Two grand pianos face each other, fitted along their broad curves but not touching, like two continents early in their separation. At one piano, Aidin Ashoori, who weeks earlier had played Chopin at Carnegie Hall, adjusts his bench. At the other, Stephanie Chen, a Juilliard graduate, lifts her arms. Chen and Ashoori are set to attack Gershwin’s Concerto in F, the grand finale of an evening that included violinist Jeremy Ying sawing a Bach partita and pianist Devon Joiner sculpting a Chopin ballade.
Several factors make this recital curious. First, there’s the venue: Bard Hall Lounge, which by day is a study area in the Bard Hall dormitory on Haven Avenue and West 169th Street, on Columbia’s medical campus. Second, the performers — there are a dozen on the night’s program — are all medical students. Third, the audience of more than sixty is made up of medical students and faculty, and most of them are musicians. Fourth, this evening in the fall of 2014 is a “Musical Monday,” one concert in a long-running bimonthly series that is among many student-run musical events presented throughout the academic year, covering classical, pop, and musical theater.
Fifth, there’s the Steinway that Ashoori is playing. Legend has it that it once belonged to the composer and pianist Sergei Rachmaninoff. We’ll get to that.
Ashoori and Chen go to work, rattling the room’s windows with a burst of trembling octaves. The harmonic vibrations in Bard Hall Lounge clash loudly with popular notions of medical-school life — the stress, burnout, and anger that the New York Times once described as “the misery of the med student.” To be fair, most of the performers this Musical Monday have yet to enter Major Clinical Year, or MCY, a period of clinical rotations that at any school is extremely taxing — a 2013 Slate article called it “The Darkest Year of Medical School” (subhead: “Students come in altruistic and empathetic. They leave jaded and bitter”). And while the Slate piece didn’t mention Columbia’s College of Physicians and Surgeons (P&S), it’s still odd to hear, inside Bard Hall Lounge, not weeping and gnashing of teeth, but Vivaldi.
So how did all these concert-level musicians end up at P&S? Last year, of some 7,800 applicants, the school enrolled 160 future doctors, more than a third of whom were as comfortable with operettas as operations. While skilled musicians aren’t a rarity in the medical profession — both occupations require, after all, high doses of discipline and ambition — the rate in the student body at P&S is striking. Is there some other influence at play?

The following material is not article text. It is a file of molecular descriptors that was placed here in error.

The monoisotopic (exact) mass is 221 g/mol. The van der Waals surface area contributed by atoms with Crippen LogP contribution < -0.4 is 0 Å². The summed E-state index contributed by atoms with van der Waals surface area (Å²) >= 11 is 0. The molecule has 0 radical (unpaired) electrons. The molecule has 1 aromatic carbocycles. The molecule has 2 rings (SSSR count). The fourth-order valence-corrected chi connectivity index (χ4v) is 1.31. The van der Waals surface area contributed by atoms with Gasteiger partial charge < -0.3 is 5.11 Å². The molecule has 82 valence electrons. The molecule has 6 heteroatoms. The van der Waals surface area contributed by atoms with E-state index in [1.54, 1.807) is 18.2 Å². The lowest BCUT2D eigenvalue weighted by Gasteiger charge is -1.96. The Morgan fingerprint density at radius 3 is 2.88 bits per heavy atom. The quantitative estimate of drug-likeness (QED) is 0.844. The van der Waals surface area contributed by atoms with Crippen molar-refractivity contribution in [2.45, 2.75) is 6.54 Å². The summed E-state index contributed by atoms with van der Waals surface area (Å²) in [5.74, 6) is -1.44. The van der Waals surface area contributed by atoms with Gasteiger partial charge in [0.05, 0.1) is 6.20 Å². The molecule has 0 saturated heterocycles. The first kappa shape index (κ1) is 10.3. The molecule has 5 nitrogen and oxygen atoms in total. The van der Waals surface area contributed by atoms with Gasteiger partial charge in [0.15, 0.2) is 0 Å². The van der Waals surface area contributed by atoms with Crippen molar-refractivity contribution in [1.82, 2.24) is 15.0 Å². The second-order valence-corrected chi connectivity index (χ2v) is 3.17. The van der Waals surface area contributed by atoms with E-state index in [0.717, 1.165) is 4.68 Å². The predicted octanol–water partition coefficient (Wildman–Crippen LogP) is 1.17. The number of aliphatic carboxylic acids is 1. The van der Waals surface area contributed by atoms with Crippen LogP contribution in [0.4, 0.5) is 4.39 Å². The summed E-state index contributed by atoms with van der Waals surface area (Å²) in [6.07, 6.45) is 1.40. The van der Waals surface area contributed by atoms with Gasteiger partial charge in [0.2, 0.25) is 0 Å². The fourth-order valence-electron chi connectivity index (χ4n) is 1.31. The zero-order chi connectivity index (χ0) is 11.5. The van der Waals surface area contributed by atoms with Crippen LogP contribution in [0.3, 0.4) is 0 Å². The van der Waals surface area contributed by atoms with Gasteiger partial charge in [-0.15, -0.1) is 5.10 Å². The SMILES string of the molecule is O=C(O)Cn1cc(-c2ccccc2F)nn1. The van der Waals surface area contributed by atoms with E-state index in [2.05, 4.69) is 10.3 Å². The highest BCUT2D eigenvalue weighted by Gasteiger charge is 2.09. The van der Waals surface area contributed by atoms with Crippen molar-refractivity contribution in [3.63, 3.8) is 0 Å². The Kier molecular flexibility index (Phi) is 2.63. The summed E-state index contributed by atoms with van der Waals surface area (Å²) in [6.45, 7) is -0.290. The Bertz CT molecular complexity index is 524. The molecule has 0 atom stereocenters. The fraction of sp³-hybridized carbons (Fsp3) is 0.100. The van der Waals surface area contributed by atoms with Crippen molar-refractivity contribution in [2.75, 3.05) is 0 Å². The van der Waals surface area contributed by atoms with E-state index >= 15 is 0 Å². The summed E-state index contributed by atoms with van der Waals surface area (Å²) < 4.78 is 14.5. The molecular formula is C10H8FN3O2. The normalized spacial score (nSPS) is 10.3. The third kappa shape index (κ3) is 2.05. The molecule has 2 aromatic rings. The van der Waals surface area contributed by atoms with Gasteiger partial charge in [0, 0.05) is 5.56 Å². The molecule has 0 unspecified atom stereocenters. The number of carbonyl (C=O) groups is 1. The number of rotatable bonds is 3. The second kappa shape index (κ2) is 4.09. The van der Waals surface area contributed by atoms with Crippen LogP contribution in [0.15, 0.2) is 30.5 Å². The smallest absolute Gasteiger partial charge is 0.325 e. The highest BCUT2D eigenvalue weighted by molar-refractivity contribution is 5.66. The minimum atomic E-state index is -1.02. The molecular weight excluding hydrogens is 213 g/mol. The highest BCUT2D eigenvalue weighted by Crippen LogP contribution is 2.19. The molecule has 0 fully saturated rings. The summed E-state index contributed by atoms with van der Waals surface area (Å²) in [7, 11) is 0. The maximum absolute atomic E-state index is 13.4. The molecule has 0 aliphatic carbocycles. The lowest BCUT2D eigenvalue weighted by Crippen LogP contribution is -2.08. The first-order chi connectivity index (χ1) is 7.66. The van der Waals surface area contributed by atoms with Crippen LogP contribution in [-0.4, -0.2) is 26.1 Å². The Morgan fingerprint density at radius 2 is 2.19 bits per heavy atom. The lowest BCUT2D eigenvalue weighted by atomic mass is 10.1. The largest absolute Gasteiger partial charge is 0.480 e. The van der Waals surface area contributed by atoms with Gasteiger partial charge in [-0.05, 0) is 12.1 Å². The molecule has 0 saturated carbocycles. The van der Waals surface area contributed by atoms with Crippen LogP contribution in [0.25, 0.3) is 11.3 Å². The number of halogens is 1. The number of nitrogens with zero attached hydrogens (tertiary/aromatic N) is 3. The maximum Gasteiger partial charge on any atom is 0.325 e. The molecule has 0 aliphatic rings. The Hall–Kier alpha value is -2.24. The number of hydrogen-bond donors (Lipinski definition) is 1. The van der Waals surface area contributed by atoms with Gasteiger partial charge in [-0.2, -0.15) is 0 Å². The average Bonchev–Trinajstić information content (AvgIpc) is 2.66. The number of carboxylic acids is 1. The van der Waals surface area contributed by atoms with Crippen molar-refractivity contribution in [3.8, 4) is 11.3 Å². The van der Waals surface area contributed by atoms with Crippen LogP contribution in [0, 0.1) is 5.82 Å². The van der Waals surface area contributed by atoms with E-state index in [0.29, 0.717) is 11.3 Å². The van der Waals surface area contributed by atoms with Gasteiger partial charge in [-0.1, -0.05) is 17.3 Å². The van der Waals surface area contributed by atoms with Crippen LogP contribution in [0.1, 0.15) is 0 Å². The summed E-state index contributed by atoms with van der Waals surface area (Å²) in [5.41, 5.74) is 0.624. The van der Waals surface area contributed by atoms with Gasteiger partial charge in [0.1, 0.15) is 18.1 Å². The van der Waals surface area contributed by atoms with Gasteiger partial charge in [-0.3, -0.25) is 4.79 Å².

“I was a loud baby. Difficult. I threw tantrums. The only way my parents could shut me up was to play music.”
Thus Aidin Ashoori’s fixation with music and the mind took root at an early age.
Still, it’s hard to imagine this gentle, formidable pianist as a screaming infant — his outbursts come so dressed in rippling triplets and sforzando bolts.
Ashoori was born in Japan, where his parents worked as biomedical researchers. His mother was from China, and would take her son on her bicycle through the streets of Kyoto to his piano lesson. His father was of Persian descent and moved to Japan in 1979.
When Ashoori was seven, the family relocated to Houston. Ashoori’s parents saw his skill at the piano and pushed him. “My frontal lobes hadn’t really developed, so I didn’t have conscious awareness of what was going on,” says Ashoori, a neuroscience buff. “I could be stubborn, but I felt that I should do what was expected of me.”
It wasn’t until he was twelve and encountered Arthur Rubinstein’s recordings of Chopin that all the hard work he’d put into piano began to make sense. Now he had a model to emulate. He won awards, and was recommended to a famous teacher. “He was very strict, very harsh. He’d call you names, slap your wrist. I practiced out of fear. I dreaded every lesson.”
When Ashoori was fifteen, his parents split up. Ashoori sank into a depression. “I felt hopeless about everything, and I worked those feelings out through music.” Music, skateboarding, chess — those things saved him from falling under some bad influences, he says.
Around that time, he was invited to perform at a hospice. As he played, he watched in amazement as the glum, apathetic audience came to life. “It was the most appreciative crowd I’ve ever played for. Some people even cried. I thought, ‘This is interesting.’ I realized there’s a huge connection between music and the mind.”
Inspired, Ashoori sent e-mails to top neurologists and neuroscientists saying he was a musician interested in collaborative research. He heard back from Joseph Jankovic, a Parkinson’s researcher at Baylor College of Medicine. Jankovic, who did his residency at the Neurological Institute of New York — an affiliate of Columbia University Medical Center — was a former conservatory pianist. He asked Ashoori to help him investigate if Mozart had Tourette’s syndrome (which is thought to involve an excess of the neurotransmitter dopamine), and whether this had any connection to his creativity.
Ashoori studied the composer’s life. The result was a paper by Jankovic and Ashoori titled “Mozart’s Movements and Behaviour: A Case of Tourette’s Syndrome?,” published in the Journal of Neurology, Neurosurgery & Psychiatry in November 2007. Ashoori was seventeen.
Meanwhile, Ashoori was playing in piano competitions, where a name kept popping up. “Who’s this Stephanie Chen?” he wondered. He knew she was one of the best young pianists in Texas, but they had never competed head-to-head, and he had never met her.